Saturday, 20 September 2014
Last updated 1 day ago
Sep 25 2007 | 10:55am ET
When it rains, it pours, and Andrew Lahde is hoping that the subprime market forecast stays miserable for the foreseeable future. Lahde’s $40 million U.S. Residential Real Estate Hedge fund, which shorts the riskiest tranches of subprime mortgage securitizations, is up a staggering 410% gross through August.
“Several ABX indices increased in price during August,” wrote Lahde, in his latest investor letter. “Though both Series A and Series B of the fund experienced positive returns due to our overweighting in the 06-1 series, which experienced declining prices. Overall our ABX positions contributed positively, our CMBX positions were a drag on performance and our credit default swaps (insurance) on our counterparties helped performance.”
The results: Series A of Lahde’s fund gained 7.9% last month and 410% year-to-date, while the fund’s Series B gained 3% in August and is up a mere 161% year-to-date.
Going forward, Lahde expects that “the number of foreclosures reported in the coming months will skyrocket, even from the current staggering level. This should bode well for our fund.”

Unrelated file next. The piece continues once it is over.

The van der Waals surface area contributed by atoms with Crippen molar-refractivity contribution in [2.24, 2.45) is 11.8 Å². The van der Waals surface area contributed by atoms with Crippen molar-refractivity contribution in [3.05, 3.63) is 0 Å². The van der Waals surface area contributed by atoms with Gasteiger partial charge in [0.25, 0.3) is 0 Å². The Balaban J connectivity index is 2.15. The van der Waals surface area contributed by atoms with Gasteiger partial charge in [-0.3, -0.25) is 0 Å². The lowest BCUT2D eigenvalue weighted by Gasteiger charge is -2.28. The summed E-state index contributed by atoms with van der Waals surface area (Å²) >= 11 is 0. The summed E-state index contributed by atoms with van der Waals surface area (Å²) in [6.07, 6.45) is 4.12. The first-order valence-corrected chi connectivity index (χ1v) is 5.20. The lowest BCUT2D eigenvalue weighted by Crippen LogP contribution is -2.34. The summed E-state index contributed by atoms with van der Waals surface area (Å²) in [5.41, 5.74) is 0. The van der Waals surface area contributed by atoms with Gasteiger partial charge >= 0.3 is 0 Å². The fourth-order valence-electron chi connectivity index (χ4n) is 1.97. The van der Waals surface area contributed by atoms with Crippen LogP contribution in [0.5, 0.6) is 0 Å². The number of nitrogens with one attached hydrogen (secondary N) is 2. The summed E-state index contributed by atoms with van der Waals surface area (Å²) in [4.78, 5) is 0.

Lahde is also taking his strategy to the commercial real estate market with the launch of Commercial Real Estate Hedge on Sept. 1. The fund “should act as a hedge for commercial real estate, as well as general adverse conditions in the economy and financial markets,” according to Lahde.
It is currently shorting both CMBX BBB-1 and CMBX BBB-3 subindices and “will likely stay with these two sub-indices for the time being.”
“We believe that both Funds are positioned well for coming moves in the indices and markets in general,” he said.
Aug 25 2014 | 11:21am ET
As many of you know, FINalternatives was recently acquired by the owners of Futures magazine, a firm called The Alpha Pages LLC. Today marks the soft-launch of a new sister site for both publications. As its name suggests, The Alpha Pages will cover all types of alternative investments, going far beyond the more well-known ones such as hedge funds and private equity. Read more…
Credit default swaps brought down the London Whale and cost JPMorgan $6.2 billion. Here is how it happened.